Saturday night brought the first loss of the season for Missouri women's basketball, but it was everything No. 5 Baylor could handle.
The Tigers fell 70-68 to a top-tier Bears team that hangs its hat on consistency.
Missouri matched the Bears with consistent defense, offense, rebounding and more to hang around and nearly steal one on the road, which went final as Lauren Hansen's last-second runner hit off the back iron.
After a nonconference slate that to date had been against only mid-major teams, Missouri stared down one of the best teams in the nation.
Missouri started slow but never let the game get too far away.
Baylor went into halftime with a 36-27 lead.
"That first half, for us, was probably one of the rougher halves of basketball we've played so far this season," Missouri coach Robin Pingeton said. "I'm proud of the grit of our team. I'm proud of the resiliency."
Missouri picked itself off up multiple times. The Tigers trailed by as many as 11 points in the third quarter, but clawed back to enter the fourth trailing by just four.
That's when a 10-0 run put Missouri ahead 60-57 for its first lead of the game on a Haley Troup 3-pointer.
However, Baylor's program is renowned for a reason, and a 12-0 Bears run stymied the Tigers and allowed the hosts to gain firm control of the game.
"This is a hard one, especially when you're right there," Pingeton said. "We're going to have more opportunities just like this."
Here's what we learned from Missouri's loss Saturday:
Tigers are eons better than their preseason billing
Say what you will about the No. 11 position for Missouri in the SEC preseason polls. That's a moot point now.
Missouri played Baylor to the point Saturday where maybe the Tigers should have won. Teams that are in the bottom half of their conference standings don't "almost" beat top-five teams.
A big part of that is the Tigers' mental make-up.
When Baylor took a grip on the game with a 69-60 lead, Missouri never folded.
"I'm really proud of them," Pingeton said of her team. "I know it hurts. We're all disappointed, and we all wanted this. But again, it's a marathon, not a sprint, and we're going to have more opportunities as we go through the course of the season."
Pingeton recently said there were times last season that when Missouri would struggle, it would fold. The players would look down instead of within.
This season, Pingeton said the Tigers have shown her multiple times the team has found ways to look within and rally. Especially against mid-major competition, where Missouri had everything to lose and nothing to gain.
Against Baylor, Missouri displayed its progress.
The Tigers showed they could go head-to-head with a team that was better than them on paper. And they showed they deserve more respect than they were given before the season began.
"You want competition, you want to complete with the best of the best," Pingeton said. "If we continue to learn and grow throughout the course of this long season, I think we've got a chance to do something special at the end of it."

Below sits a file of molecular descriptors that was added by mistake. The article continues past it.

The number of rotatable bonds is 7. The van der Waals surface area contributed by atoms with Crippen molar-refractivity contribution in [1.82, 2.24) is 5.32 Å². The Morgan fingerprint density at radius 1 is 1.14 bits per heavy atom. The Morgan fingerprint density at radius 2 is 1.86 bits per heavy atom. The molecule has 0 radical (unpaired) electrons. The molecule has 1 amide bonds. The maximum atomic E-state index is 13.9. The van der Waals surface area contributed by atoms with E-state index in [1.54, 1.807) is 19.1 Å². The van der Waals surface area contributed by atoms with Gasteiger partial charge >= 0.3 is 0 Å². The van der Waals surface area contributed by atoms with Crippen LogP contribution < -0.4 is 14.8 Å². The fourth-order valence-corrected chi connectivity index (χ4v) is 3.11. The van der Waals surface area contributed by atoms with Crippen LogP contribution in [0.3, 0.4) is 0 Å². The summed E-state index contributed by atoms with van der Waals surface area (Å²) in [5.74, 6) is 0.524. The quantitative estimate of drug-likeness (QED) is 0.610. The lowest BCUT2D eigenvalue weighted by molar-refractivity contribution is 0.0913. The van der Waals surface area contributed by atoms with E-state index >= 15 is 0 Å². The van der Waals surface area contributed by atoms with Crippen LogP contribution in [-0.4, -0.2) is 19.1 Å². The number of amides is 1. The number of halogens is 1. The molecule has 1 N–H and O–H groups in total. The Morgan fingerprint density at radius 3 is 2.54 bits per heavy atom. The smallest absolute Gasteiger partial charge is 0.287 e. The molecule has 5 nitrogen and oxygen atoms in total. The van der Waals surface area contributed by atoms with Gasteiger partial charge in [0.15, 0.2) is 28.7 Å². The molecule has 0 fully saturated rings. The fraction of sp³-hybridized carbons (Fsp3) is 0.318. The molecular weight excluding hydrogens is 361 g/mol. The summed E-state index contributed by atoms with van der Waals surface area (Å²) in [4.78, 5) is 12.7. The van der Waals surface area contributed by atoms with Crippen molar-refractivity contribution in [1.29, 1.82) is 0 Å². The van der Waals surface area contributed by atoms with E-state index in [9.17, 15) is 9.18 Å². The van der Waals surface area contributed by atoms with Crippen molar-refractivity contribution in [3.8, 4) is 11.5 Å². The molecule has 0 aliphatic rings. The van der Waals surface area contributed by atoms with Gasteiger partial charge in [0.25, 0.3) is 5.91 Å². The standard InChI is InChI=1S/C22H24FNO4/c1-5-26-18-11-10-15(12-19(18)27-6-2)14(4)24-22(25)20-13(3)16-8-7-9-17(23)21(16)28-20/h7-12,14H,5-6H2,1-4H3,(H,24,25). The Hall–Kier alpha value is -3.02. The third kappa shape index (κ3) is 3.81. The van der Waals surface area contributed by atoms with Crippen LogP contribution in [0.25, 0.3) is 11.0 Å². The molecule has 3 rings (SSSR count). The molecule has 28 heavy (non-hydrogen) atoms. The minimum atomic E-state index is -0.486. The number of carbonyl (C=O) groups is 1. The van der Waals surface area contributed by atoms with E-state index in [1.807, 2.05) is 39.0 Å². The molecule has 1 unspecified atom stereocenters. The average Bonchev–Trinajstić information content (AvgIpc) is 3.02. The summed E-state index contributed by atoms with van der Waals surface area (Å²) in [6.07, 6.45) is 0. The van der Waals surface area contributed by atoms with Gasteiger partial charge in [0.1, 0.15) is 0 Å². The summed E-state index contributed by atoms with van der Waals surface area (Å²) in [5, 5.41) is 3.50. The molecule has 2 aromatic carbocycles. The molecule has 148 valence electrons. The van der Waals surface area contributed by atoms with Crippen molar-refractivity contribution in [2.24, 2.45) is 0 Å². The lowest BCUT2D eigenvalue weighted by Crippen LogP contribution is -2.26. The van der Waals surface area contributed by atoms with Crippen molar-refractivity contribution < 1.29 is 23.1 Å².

Blackwell keeps getting better
There were times that Missouri struggled to get anything going. But even when the Tigers had nothing, they had Aijha Blackwell.
Blackwell made plays that were fit for an All-SEC player, and she firmly put her name into the All-America pool.
Against a Baylor defense known for its toughness and tenacity, Blackwell did her usual damage. She poured in 20 points and recorded her sixth double-double of the season with 16 rebounds.
"She loves games like this," Pingeton said. "This is what it's all about. She just loves to compete. I thought she just competed at a very high level for us tonight."
Blackwell got more comfortable as the game went on, finding ways to cut through the Baylor's defense on drives and to score in the mid-range as well.
In the biggest stage of the season so far, Missouri's best player was just that.
Blackwell showcased how her name should be discussed when talking about some of the best in the nation, beyond just the best of the SEC.
When Blackwell fouled out with 3:56 left in the game, it took away the primary offensive option for Missouri — and its best rebounder. That was a key in Baylor's dozen straight points that allowed the Bears to get firm control of the game.
That foul-out led to a three-point play for Baylor, but Pingeton knew what hurt MU more.
"She just plays with so much passion and grittiness," Pingeton said. "I know Aijha emptied her tank for us tonight. She kept us in that first half when we just couldn't get anything going."
MU post presence matched Baylor
The Bears boast some of the best post play in the nation, highlighted by preseason All-American NaLyssa Smith.
But the Tigers went toe-to-toe.
Blackwell battled with Smith for the entire night, while Sara-Rose Smith and LaDazhia Williams backed Blackwell up with clutch boards, too.
Williams sank a clutch floater that brought Missouri within striking distance of tying the game at the buzzer.
The Tigers outplayed the Bears in rebounds and points in the paint; Missouri out-rebounded Baylor 38-35 and outscored the Bears 30-28 inside.
It was a sign Missouri is skilled all across the court.
"In that second half, we just got a lot more aggressive, a lot more physical," Pingeton said.
Sure, Blackwell can play both in the front- and back-court, but having Frank and Williams play tough in the post; Izzy Higginbottom, Troup and Mama Dembele play successfully around the perimeter; and Sara-Rose Smith bringing a versatile presence who can play in both is a luxury not many teams have.
The final blow for the Tigers on Saturday was how Missouri's post players got into foul trouble. That won't be the case every game.
This article originally appeared on Columbia Daily Tribune: Missouri women's basketball loses to Baylor. Here's what we learned